10 Killer Elixir Tips #4

Happy Coding….

Tips save development time.

This article comprises another set of 10 Elixir Tips with examples and explanation.

Read if you missed Killer Elixir Tips => #1 #2 #3

However, you can also read all parts of Killer Elixir Tips and can be downloaded as I made a collective README.MD file at GitHub . Click on the link All Killer Elixir Parts. Contribute with a ★

1. Running Multiple Mix Tasks

mix do deps.get,compile

You can run multiple tasks by separating them with a comma , .

However, you can also create aliases in your mix project in a file called mix.exs.

The project definition looks like the following way when you create one using a mix tool.

def project do
[app: :proect_name,
version: "0.1.0",
elixir: "~> 1.4-rc",
build_embedded: Mix.env == :prod,
start_permanent: Mix.env == :prod,
deps: deps()]

You are also allowed to add some extra fields…

Here you have to add the aliases field.

aliases: aliases()

Don’t forget to add , at the end when you add this in the middle of list .

The aliases() should return the key-value list.

defp aliases do
"ecto.setup": ["ecto.create", "ecto.migrate", "ecto.seed"]

So, whenever you run the mix ecto.setup the three tasks ecto.create, ecto.migrate and ecto.seed will run one after the other.

You can also add them directly as following unlike I did with private function.

def project do
[app: :project_name,
version: "0.1.0",
aliases: ["ecto.setup": ["ecto.create", "ecto.migrate", "ecto.seed"]]

2. Accessing the Documentation

Elixir stores the documentation inside the bytecode in a memory. You can access the documentation with the help of Code.get_docs/2 function . This means, the documentation accessed when it is required but not when it is loaded in the virtual machine like iex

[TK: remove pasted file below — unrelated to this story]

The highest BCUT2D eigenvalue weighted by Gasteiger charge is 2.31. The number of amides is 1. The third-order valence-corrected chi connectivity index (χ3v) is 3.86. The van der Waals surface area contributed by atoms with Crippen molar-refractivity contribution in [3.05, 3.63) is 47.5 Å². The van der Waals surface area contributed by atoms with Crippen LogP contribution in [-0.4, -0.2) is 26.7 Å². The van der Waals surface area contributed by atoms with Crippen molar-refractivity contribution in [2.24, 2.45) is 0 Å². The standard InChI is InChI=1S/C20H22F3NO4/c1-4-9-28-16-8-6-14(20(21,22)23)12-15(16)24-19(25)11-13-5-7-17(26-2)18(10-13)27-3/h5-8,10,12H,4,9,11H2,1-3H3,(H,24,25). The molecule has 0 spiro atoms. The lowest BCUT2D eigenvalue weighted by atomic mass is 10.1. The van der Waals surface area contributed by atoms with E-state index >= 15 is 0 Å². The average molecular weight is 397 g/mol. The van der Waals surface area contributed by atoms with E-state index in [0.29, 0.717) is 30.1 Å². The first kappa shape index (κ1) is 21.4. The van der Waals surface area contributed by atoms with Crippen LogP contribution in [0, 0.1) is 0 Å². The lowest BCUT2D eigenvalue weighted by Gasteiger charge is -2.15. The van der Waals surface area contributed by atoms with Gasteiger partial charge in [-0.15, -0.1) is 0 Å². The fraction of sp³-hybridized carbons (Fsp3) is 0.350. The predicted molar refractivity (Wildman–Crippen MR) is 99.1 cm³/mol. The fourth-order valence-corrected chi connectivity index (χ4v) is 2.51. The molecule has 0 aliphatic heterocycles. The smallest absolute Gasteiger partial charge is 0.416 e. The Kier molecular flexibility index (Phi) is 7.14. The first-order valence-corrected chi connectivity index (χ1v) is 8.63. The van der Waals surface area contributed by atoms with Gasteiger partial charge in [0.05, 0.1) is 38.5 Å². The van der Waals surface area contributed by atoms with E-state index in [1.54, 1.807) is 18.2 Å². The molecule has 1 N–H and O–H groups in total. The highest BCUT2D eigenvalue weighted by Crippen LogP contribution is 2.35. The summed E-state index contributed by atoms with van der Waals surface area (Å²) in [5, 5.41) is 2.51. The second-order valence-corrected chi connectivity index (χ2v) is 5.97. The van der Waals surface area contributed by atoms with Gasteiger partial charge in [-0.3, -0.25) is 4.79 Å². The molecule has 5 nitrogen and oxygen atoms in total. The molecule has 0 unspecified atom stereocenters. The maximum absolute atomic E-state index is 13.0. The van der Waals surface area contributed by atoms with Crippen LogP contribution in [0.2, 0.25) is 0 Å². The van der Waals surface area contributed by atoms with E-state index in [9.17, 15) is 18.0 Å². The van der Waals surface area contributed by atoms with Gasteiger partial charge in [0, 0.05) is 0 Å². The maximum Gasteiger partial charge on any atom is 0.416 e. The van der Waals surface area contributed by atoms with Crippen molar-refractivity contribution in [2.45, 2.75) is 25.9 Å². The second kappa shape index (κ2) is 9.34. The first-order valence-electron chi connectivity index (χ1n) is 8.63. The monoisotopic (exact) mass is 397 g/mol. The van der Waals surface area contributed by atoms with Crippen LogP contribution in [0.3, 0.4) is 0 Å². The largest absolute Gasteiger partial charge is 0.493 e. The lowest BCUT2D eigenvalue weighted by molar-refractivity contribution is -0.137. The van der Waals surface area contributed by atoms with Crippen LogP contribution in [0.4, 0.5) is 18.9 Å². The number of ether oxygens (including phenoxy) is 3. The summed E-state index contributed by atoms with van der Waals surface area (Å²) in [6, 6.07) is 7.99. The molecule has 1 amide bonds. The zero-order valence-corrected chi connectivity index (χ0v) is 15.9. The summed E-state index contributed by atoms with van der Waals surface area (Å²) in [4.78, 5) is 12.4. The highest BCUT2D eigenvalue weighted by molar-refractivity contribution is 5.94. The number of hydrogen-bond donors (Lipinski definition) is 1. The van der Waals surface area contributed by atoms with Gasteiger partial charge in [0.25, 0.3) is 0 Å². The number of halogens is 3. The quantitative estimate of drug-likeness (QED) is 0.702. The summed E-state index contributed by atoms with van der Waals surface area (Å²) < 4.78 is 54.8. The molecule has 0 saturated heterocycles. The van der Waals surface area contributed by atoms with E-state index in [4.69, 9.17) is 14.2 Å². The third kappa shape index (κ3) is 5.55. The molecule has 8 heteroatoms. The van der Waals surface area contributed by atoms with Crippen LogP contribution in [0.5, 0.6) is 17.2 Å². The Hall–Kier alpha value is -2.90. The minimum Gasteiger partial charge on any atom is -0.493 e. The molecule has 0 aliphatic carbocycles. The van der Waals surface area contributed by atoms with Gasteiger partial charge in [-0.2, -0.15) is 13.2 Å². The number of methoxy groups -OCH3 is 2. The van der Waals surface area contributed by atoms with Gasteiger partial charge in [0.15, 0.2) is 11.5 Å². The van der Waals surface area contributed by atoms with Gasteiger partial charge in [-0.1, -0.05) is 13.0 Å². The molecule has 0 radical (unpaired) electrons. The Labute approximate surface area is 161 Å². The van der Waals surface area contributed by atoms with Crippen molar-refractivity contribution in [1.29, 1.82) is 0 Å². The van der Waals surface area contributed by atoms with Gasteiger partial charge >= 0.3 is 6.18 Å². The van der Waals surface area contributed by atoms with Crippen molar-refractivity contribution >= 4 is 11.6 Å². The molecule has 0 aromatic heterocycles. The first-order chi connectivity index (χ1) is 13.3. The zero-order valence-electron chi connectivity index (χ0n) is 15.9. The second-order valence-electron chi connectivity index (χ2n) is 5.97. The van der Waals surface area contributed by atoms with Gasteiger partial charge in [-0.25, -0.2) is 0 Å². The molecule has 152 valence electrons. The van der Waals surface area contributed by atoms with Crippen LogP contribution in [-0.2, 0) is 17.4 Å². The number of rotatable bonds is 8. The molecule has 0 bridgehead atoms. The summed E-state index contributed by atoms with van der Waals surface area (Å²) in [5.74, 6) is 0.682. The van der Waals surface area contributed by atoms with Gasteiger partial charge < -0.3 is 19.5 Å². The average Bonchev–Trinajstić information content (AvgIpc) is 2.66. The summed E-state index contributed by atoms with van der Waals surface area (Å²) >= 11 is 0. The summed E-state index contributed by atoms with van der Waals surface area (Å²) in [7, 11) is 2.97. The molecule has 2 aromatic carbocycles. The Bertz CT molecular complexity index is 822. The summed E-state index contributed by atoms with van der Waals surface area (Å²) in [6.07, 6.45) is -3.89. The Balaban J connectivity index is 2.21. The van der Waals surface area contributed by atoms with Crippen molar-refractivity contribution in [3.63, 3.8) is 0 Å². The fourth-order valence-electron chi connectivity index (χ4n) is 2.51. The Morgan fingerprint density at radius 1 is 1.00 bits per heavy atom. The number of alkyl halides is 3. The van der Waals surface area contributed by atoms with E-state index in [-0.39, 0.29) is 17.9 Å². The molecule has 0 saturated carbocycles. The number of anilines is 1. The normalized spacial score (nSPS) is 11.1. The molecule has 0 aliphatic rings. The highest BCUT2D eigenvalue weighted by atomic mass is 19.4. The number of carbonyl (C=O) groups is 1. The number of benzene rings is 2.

Suppose you defined a module in memory like ones you defined in IEx, cannot have their documentation accessed as they do not have their bytecode written to disk.

Let us check this…

Create a module with name test.ex with the following code. You can copy and paste it.

defmodule Test do
@moduledoc """
This is the test module docs
@doc """
This is the documentation of hello function
def hello do
IO.puts "hello"

Now stay in the directory where your file exists and run the command

$ iex test.ex

Now you can access the function definitions but not the documentation.

iex> Test.hello

That means the code is compiled but documentation is not stored in the memory. So, you cannot access the docs. Lets check that…

iex> Code.get_docs Hello,:moduledoc

You will see the output as nil when you are trying to access the docs of the module you have created so far. This is because the bytecode is not available in the disk. 
In simple way beam file is not present. Lets do that...

Press Ctrl+C twice so you will come out of the shell and this time you run the command as

$ elixirc test.ex

After running the command, you will see a file with name Elixir.Test.beam . Now the bytecode for the module Test is available in memory. Now you can access the documentation as follows...

$ iex
iex> Code.get_docs Test,:moduledoc
{3, "This is the test module docs\n"}

The output is a tuple with two elements. The first element is the line number of the documentation it starts and the second element is the actual documentation in the binary form.

You can read more about this function here

3. Verbose Testing

When you go with mix test it will run all the tests defined and gives you the time of testing. However, you can see more verbose output like which test you are running with the --trace option like following…

mix test --trace

It will list out the all tests with names you defined as test "test_string" here test_string is the name of the test.

4. Dynamic Function Name in Elixir Macro